1. What is supersymmetry?

  2. How is it useful in unifying physics? I have heard that supersymmetry states that every fermion is associated with a boson and vice versa. But I don't get hope this can help resolving problems in unifying physics.


What is supersymmetry (in a big nutshell)?

To explain supersymmetry, let us consider the simplest supersymmetric model which is the Wess-Zumino model with an action,

$$S=-\int d^4x \left( \frac{1}{2}\partial^\mu \phi^\star \partial_\mu \phi + i\psi^\dagger \bar{\sigma}^\mu \partial_\mu \psi + |F|^2 \right)$$

where $\phi$ is a scalar field, $\psi$ a Majorana spinor field and $F$ is known as an auxiliary field, a pseudo-scalar, which arises due to a subtlety explained later. A supersymmetry is a continuous symmetry relating bosons to fermions and vice versa. Most importantly, for it to be a symmetry of the system, we must require that the Lagrangian changes only up to a total derivative. Naively, we might propose:

$$\delta\phi = \epsilon_\alpha \psi^\alpha$$ $$\delta\psi^\alpha = \epsilon^\alpha\phi$$

where we have introduced an infinitesimal parameter $\epsilon^\alpha$ which is required in order to balance the indices on both sides of the transformation. The parameter is fermionic; to deduce the dimensionality, we can do some dimensional analysis.

$$[\partial_\mu\phi^\star\partial_\mu\phi] = 4,\; [\partial_\mu] = 1$$

hence $[\phi] = 1$. Similar reasoning for the fermionic field shows $[\psi] = 3/2$, as expected. Now from the transformation, we may deduce the dimension of the arbitrary parameter:

$$[\epsilon^\alpha] = [\psi]-[\phi] = 1/2$$

and $[\epsilon_\alpha] = -1/2$. Plugging the transformation in, and deducing $\delta\mathcal{L}$, we will find it does not quite cancel to leave only a total derivative left. After some manipulation, we can find:

$$\delta\psi_\alpha = -i(\sigma^\nu\epsilon^\dagger)_\alpha \partial_\nu \phi$$

Now to address the auxiliary field, $F$. If we compute the equations of motion, we find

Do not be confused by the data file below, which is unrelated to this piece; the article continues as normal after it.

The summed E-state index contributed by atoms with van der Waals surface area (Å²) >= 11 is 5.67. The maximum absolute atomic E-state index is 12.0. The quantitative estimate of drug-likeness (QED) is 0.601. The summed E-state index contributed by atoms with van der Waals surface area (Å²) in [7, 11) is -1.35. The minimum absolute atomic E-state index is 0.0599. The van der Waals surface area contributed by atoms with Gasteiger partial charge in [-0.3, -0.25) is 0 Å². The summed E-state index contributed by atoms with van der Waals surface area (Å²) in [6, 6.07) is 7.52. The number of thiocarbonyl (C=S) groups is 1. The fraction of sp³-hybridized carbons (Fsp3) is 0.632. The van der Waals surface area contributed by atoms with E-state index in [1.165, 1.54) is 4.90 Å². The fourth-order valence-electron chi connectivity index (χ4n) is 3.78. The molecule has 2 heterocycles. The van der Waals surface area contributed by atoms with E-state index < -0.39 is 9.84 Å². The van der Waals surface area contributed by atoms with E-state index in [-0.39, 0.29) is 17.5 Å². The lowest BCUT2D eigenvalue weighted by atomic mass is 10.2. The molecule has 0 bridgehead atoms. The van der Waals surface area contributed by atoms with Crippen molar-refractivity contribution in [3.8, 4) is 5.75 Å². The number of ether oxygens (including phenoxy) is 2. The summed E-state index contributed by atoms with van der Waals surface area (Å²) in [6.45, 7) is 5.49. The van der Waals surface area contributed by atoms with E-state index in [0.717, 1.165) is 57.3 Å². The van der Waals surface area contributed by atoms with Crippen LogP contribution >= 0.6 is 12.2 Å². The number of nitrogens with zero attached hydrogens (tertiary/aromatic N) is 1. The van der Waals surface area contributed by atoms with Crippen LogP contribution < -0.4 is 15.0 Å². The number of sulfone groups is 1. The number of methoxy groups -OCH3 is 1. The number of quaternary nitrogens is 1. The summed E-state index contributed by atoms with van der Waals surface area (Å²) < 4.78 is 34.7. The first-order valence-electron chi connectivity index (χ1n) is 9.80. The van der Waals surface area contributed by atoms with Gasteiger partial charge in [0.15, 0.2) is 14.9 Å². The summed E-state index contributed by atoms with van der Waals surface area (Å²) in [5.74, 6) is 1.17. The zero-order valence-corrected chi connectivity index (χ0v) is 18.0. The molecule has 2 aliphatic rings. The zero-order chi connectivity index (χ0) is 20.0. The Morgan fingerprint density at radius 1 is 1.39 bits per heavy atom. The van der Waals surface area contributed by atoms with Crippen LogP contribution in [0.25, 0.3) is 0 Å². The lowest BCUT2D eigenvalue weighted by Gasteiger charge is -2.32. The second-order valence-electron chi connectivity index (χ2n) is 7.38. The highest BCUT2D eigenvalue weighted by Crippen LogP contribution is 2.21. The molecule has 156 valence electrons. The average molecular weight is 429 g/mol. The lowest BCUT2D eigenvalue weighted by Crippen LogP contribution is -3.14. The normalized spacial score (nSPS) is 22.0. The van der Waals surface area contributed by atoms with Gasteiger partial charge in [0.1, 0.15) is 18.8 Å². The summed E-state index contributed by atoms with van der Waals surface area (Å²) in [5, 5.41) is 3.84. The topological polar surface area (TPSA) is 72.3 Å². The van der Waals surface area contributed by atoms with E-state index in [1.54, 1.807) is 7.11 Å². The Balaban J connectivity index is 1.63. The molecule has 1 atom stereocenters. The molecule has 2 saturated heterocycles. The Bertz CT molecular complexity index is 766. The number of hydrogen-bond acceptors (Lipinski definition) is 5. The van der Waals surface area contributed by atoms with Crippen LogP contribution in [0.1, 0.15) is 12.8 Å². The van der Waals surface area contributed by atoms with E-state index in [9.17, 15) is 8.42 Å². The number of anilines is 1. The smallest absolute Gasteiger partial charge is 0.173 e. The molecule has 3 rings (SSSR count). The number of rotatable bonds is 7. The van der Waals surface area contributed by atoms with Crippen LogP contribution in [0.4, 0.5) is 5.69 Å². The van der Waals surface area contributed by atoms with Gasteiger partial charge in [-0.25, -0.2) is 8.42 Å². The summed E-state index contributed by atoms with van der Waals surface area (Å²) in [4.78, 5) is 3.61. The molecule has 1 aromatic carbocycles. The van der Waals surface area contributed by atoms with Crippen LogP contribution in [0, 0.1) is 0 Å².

$$\frac{\partial \mathcal{L}}{\partial F} \sim F \quad \frac{\partial \mathcal{L}}{\partial (\partial F)} = 0$$

which implies $F=0$. Although it may seem adding the field has no effect, remember that $F=0$ is only true on-shell. The purpose of $F$ then is actually off-shell, which you will notice balances the required degrees of freedom of the system for consistency.

A Historical Note

In 1967, Coleman and Mandula published a paper, All Possible Symmetry of the S-Matrix, which aptly presented a theorem restricting S-matrix symmetries. However, a key assumption was

A symmetry transformation is said to be an internal symmetry transformation if it commutes with P. This implies that it acts only on particle-type indices, and has no matrix elements between particles of different four-momentum or different spin. A group composed of such transformations is called an internal symmetry group.

In other words, the symmetries were bosonic; notice that supersymmetry is in fact fermionic, and hence not subject to the Coleman-Mandula theorem. In some ways, one may attribute the initial development of supersymmetry to a desire to find a loophole in the Coleman-Mandula theorem.


  • For a simple introduction, see the Beyond the Standard Model course by Professor Veronica Sanz, available here: http://www.perimeterscholars.org/338.html, which includes videos.
  • For a modern introduction, complete with superfields, supermanifolds and more, see the text String Theory and M-Theory: A Modern Introduction, by Becker, Becker and Schwarz where it is presented in the context of string theory.

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